Stasis (ancient Greece)

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In political history, Stasis (Ancient Greek: στάσις; plural: staseis) refers to an episode of civil war within an ancient Greek city-state, or polis. It was the result of opposition between groups of citizens, fighting over the constitution of the city, or social and economic problems.[1] Staseis were endemic throughout the Greek world, in mainland Greece as well as the colonies of Magna Graecia. With 19 episodes of civil strife between 650 and 214 BC, Syracuse in Sicily was the city with the most recorded staseis.[2]

The Aristeuein-ideal[edit]

According to the Iliad, the goal of all men of honour in archaic Greece was to always be the first and superior to the others.[3] This ideal was called the aristeuein- or aristeia-Ideal. In Homer's days, this ideal was mainly based on performance skills in speaking and fighting, and included wisdom, self-restraint, loyalty, and bravery (e.g., leading armies in the front row). For decades, prestige, which was a requisite for might, originated in speaking ability and military virtues. This is true for the cases of both Solon and Peisistratos by Herodotus[4] and by Aristotle in the Athenaion Politeia.[5] In addition, success at the Olympic Games, especially in the field of four-horse chariot racing, was a peaceful way to gain prestige.[6]

The resulting civil wars[edit]

Since ancient Athens before Solon did not have a fixed state order or instruments of power that belonged only to the state, the aristocrats could compete violently for office and property.[7] As a result, as methods became more and more violent, aristocrats and their oikoi (families and followers) were engaged in civil strife against each other. At the beginning of the 6th century, the situation worsened,[8] so that the aristocrats of Athens made Solon a lawmaker and arbitrator. The result was the Solonic Reforms. From then on, the term tyrannos (tyrant) became increasingly connected with violence and lawless might, a development which was fruitful only after the death of Solon's successor, the tyrannos Peisistratos.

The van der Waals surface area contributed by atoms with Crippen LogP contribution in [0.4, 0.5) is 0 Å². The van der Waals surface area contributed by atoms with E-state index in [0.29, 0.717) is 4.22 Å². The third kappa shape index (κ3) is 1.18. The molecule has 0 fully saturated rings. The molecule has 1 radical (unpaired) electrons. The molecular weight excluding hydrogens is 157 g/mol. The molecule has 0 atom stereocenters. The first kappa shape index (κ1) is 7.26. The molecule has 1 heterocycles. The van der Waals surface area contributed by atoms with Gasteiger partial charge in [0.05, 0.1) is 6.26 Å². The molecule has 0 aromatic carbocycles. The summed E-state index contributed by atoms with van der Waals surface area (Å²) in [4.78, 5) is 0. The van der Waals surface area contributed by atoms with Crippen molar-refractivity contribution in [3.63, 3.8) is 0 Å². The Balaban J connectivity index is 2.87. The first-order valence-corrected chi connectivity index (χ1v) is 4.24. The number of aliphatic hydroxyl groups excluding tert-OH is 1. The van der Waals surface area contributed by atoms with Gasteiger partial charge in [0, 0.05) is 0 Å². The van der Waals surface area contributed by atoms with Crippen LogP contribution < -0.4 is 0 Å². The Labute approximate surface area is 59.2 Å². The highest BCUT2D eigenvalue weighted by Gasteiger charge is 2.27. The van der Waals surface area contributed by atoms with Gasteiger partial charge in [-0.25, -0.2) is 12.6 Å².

Stasis under Peisistratos[edit]

After Solon's retirement from Athenian politics, the struggle for might continued, because the Athenian society wasn't ready for a fixed state order yet.[9] Under Peisistratos' regime, the stasis continued, but only for charges under the tyrant, thus both securing him by appeasing the other aristocrats, and accustoming them to fixed charges given by a ruler, which paved the way for the reforms of Cleisthenes. Thus, aristocrats like Callias and Cimon had to struggle for prestige by winning in Olympia or showing off their wealth, not by becoming tyrants, while Miltiades the Elder emigrated from Athens and became head of a colony.[10]


  1. ^ Berger: Revolution and Society, p. 10.
  2. ^ Berger: Revolution and Society, p. 34. Berger records 72 staseis for all the cities of Magna Graecia.
  3. ^ Iliad 6, 208.
  4. ^ 1,60
  5. ^ 2.1
  6. ^ Herodotus (5, 71 [1]) mentions this when introducing Kylon
  7. ^ Alcaeus writes about 600 BC: "Money is the man", while both Hesiod and Solon mention aristocrats ruthlessly trying to enlarge their wealth during the 7th century BC
  8. ^ Plutarch: Solon, 13, see also Athenaion Politeia: 5,1 [2]
  9. ^ Schlange-Schöningen, p. 32
  10. ^ Herodotus (6,34)


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  • Shlomo Berger: Revolution and Society in Greek Sicily and Southern Italy. Stuttgart 1992.
  • Iain Bruce: The Corcyraean Civil War of 427 B. C. In: Phoenix 25, 1971, pp. 108ff.
  • Henning Börm: Stasis in Post-Classical Greece. The Discourse of Civil Strife in the Hellenistic World. In: Henning Börm, Nino Luraghi (eds.): The Polis in the Hellenistic World. Stuttgart 2018, pp. 53ff. online.
  • Henning Börm: Mordende Mitbürger. Stasis und Bürgerkrieg in griechischen Poleis des Hellenismus (= Historia-Einzelschriften 258). Stuttgart 2019.
  • Hans-Joachim Gehrke: Stasis. Untersuchungen zu den inneren Kriegen in den griechischen Staaten des 5. und 4. Jh. v. Chr. (= Vestigia 35). Munich 1985.
  • Benjamin Gray: Stasis and Stability. Oxford 2015.
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  • Andrew Lintott: Violence, Civil Strife and Revolution in the Classical City 750–330 BC. London 1982.
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  • Nicole Loraux: The Divided City. New York 2002.
  • Jonathan J. Price: Thucydides and internal war. Cambridge 2001.
  • Eberhard Ruschenbusch: Untersuchungen zu Staat und Politik in Griechenland. Vom 7. - 4. Jh. v. Chr. Bamberg 1978.
  • G. E. M. de Ste. Croix: The Class Struggle in the Ancient Greek World. London 1981.
  • Hans van Wees: "Stasis, Destroyer of Men": Mass, Elite, Political Violence and Security in Archaic Greece. In: C. Brélaz et al. (eds.): Sécurité Collective et Ordre Public dans les Sociétés Anciennes. Geneva 2008, pp. 1–39.
  • Ronald L. Weed: Aristotle on Stasis. A Moral Psychology of Political Conflict. Berlin 2007.
  • Aloys Winterling: Polisbegriff und Stasistheorie des Aeneas Tacticus. Zur Frage der Grenzen der griechischen Polisgesellschaften im 4. Jahrhundert v. Chr. In: Historia 40, 1991, pp. 195ff.